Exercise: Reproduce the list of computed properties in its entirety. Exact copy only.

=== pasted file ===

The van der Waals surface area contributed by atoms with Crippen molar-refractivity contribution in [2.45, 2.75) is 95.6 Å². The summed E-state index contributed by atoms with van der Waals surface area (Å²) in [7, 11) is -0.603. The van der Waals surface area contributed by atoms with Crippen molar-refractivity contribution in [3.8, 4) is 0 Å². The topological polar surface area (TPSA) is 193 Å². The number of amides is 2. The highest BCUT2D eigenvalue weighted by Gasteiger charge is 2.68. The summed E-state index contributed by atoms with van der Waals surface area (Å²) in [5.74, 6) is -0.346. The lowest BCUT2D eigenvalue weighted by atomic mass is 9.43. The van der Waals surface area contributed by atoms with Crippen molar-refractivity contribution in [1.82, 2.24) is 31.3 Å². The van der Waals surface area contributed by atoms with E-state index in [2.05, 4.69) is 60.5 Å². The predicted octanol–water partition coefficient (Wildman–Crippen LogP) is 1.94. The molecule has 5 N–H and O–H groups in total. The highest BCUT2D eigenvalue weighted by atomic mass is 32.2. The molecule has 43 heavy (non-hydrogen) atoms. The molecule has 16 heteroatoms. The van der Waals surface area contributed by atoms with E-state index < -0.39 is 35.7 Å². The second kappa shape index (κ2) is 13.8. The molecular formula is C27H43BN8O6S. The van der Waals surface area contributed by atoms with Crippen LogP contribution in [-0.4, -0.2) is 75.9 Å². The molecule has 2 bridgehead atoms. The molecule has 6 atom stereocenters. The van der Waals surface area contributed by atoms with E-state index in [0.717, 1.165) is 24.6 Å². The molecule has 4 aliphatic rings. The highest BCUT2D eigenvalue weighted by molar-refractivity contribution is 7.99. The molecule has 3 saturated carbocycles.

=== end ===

The van der Waals surface area contributed by atoms with Crippen molar-refractivity contribution in [2.45, 2.75) is 95.6 Å². The summed E-state index contributed by atoms with van der Waals surface area (Å²) in [7, 11) is -0.603. The van der Waals surface area contributed by atoms with Crippen molar-refractivity contribution in [3.8, 4) is 0 Å². The topological polar surface area (TPSA) is 193 Å². The number of amides is 2. The highest BCUT2D eigenvalue weighted by Gasteiger charge is 2.68. The summed E-state index contributed by atoms with van der Waals surface area (Å²) in [5.74, 6) is -0.346. The lowest BCUT2D eigenvalue weighted by atomic mass is 9.43. The van der Waals surface area contributed by atoms with Crippen molar-refractivity contribution in [1.82, 2.24) is 31.3 Å². The van der Waals surface area contributed by atoms with E-state index in [2.05, 4.69) is 60.5 Å². The predicted octanol–water partition coefficient (Wildman–Crippen LogP) is 1.94. The molecule has 5 N–H and O–H groups in total. The highest BCUT2D eigenvalue weighted by atomic mass is 32.2. The molecule has 43 heavy (non-hydrogen) atoms. The molecule has 16 heteroatoms. The van der Waals surface area contributed by atoms with E-state index < -0.39 is 35.7 Å². The second kappa shape index (κ2) is 13.8. The molecular formula is C27H43BN8O6S. The van der Waals surface area contributed by atoms with Crippen LogP contribution in [-0.4, -0.2) is 75.9 Å². The molecule has 2 bridgehead atoms. The molecule has 6 atom stereocenters. The van der Waals surface area contributed by atoms with E-state index in [0.717, 1.165) is 24.6 Å². The molecule has 4 aliphatic rings. The highest BCUT2D eigenvalue weighted by molar-refractivity contribution is 7.99. The molecule has 3 saturated carbocycles.